Czech pension funds return 2% in run-up to system reform
CZECH REPUBLIC - Czech pension funds returned 2% on average last year, just before the advent of a new pensions system.
The fourth quarter did little to boost returns at the country's nine pension funds, as the average return at the end of the third quarter had already been roughly 1.8%.
The worst performer for 2011 was the Generali pension fund, which returned 0.4%, while the best was Allianz, which returned 3.2%, according to the Czech pension fund association.
On average, Czech pension funds - which combined manage just over CZK230bn (€9.2bn) in assets for 4.6m participants - invested 90% in bonds, 3% in equities, 1% in real estate and the rest in cash.
In the wake of a new pension reform bill - passed without the signature of the president and against the will of the upper house of parliament - Czech pension funds will be closed or transformed into third-pillar schemes, while new ones are created within an opt-in second pillar.
While the reform has had its share of critics, the pensions industry has been broadly supportive.
Karel Svoboda, managing director of the CZK29bn ČSOB Penzijní fond Stabilita, which returned 2% last year, said: "In spite of the fact the pension reform that is now being implemented in the Czech Republic is a result of a compromise that had been reached after a long and complicated discussion between the individual political parties, trade unions and employers, the pension reform is a step in the right direction."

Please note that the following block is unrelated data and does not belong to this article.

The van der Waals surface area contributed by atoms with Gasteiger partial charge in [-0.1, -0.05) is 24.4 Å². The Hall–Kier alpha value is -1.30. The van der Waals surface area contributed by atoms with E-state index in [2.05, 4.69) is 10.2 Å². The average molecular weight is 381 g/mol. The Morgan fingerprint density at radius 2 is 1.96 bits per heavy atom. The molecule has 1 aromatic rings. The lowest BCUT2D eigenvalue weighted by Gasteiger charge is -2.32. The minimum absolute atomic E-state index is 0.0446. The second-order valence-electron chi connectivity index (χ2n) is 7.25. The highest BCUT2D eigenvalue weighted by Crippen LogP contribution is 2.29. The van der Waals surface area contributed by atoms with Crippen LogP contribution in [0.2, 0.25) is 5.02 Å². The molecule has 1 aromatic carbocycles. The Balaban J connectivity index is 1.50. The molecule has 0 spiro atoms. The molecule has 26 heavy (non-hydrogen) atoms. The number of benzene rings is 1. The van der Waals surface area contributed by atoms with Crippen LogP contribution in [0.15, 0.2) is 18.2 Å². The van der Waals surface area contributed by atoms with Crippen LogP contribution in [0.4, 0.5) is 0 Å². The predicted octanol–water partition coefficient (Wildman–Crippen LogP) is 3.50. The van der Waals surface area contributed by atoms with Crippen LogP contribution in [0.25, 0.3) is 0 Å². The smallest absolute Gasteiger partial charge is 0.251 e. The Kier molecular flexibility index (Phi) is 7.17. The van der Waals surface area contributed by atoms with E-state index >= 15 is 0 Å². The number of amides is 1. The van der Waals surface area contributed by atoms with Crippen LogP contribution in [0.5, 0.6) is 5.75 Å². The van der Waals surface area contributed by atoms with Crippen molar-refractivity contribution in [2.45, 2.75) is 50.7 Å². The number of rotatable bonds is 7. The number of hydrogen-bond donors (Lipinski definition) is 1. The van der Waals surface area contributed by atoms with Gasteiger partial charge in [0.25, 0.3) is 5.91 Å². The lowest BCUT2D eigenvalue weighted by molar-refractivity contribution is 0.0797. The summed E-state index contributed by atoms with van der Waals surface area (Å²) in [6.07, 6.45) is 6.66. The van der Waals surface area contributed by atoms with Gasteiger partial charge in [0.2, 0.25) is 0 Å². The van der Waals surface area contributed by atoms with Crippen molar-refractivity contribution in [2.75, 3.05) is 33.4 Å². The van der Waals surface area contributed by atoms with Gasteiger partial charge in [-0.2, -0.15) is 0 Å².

He added that the reform would "eventually be accepted" and confirmed that ČSOB would be offering "three or four" funds under the new system with different risk profiles.
Similarly, Tomas Matousek, chief executive at the CZK57bn Penzijní fond České pojišťovny, which returned 1.7% in 2011, noted that his group would offer funds under the new second pillar.
"All the major present market players are preparing for the reform," he said.
And Jiri Rusnok, director of pensions at ING in the Czech Republic, confirmed that his company was also gearing up for the shift towards the new multi-fund structure in the third pillar.
He added, however, that ING had not yet decided whether it would offer funds under the new second pillar.
"We are considering this option very seriously, and we are taking the necessary preparatory steps to be ready to join the new pillar," he told IPE.
The CZK25bn ING pension fund returned 2.2% last year.